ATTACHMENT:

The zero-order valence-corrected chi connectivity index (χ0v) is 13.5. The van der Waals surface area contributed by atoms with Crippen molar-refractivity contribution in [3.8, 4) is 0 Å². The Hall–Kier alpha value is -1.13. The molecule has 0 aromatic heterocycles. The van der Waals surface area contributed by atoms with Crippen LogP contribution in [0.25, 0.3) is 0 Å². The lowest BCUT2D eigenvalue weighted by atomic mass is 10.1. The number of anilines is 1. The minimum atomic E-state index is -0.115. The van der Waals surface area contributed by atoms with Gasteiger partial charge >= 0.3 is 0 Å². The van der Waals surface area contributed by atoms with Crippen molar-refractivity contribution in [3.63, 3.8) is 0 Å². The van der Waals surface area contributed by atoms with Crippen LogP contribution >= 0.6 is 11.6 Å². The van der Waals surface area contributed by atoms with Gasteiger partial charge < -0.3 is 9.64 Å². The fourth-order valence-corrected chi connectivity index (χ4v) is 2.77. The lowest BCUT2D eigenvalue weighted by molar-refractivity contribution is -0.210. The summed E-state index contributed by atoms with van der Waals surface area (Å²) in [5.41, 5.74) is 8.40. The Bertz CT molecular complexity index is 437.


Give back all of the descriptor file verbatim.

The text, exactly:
The zero-order valence-corrected chi connectivity index (χ0v) is 13.5. The van der Waals surface area contributed by atoms with Crippen molar-refractivity contribution in [3.8, 4) is 0 Å². The Hall–Kier alpha value is -1.13. The molecule has 0 aromatic heterocycles. The van der Waals surface area contributed by atoms with Crippen LogP contribution in [0.25, 0.3) is 0 Å². The lowest BCUT2D eigenvalue weighted by atomic mass is 10.1. The number of anilines is 1. The minimum atomic E-state index is -0.115. The van der Waals surface area contributed by atoms with Gasteiger partial charge >= 0.3 is 0 Å². The van der Waals surface area contributed by atoms with Crippen molar-refractivity contribution in [3.63, 3.8) is 0 Å². The van der Waals surface area contributed by atoms with Crippen LogP contribution >= 0.6 is 11.6 Å². The van der Waals surface area contributed by atoms with Gasteiger partial charge < -0.3 is 9.64 Å². The fourth-order valence-corrected chi connectivity index (χ4v) is 2.77. The lowest BCUT2D eigenvalue weighted by molar-refractivity contribution is -0.210. The summed E-state index contributed by atoms with van der Waals surface area (Å²) in [5.41, 5.74) is 8.40. The Bertz CT molecular complexity index is 437.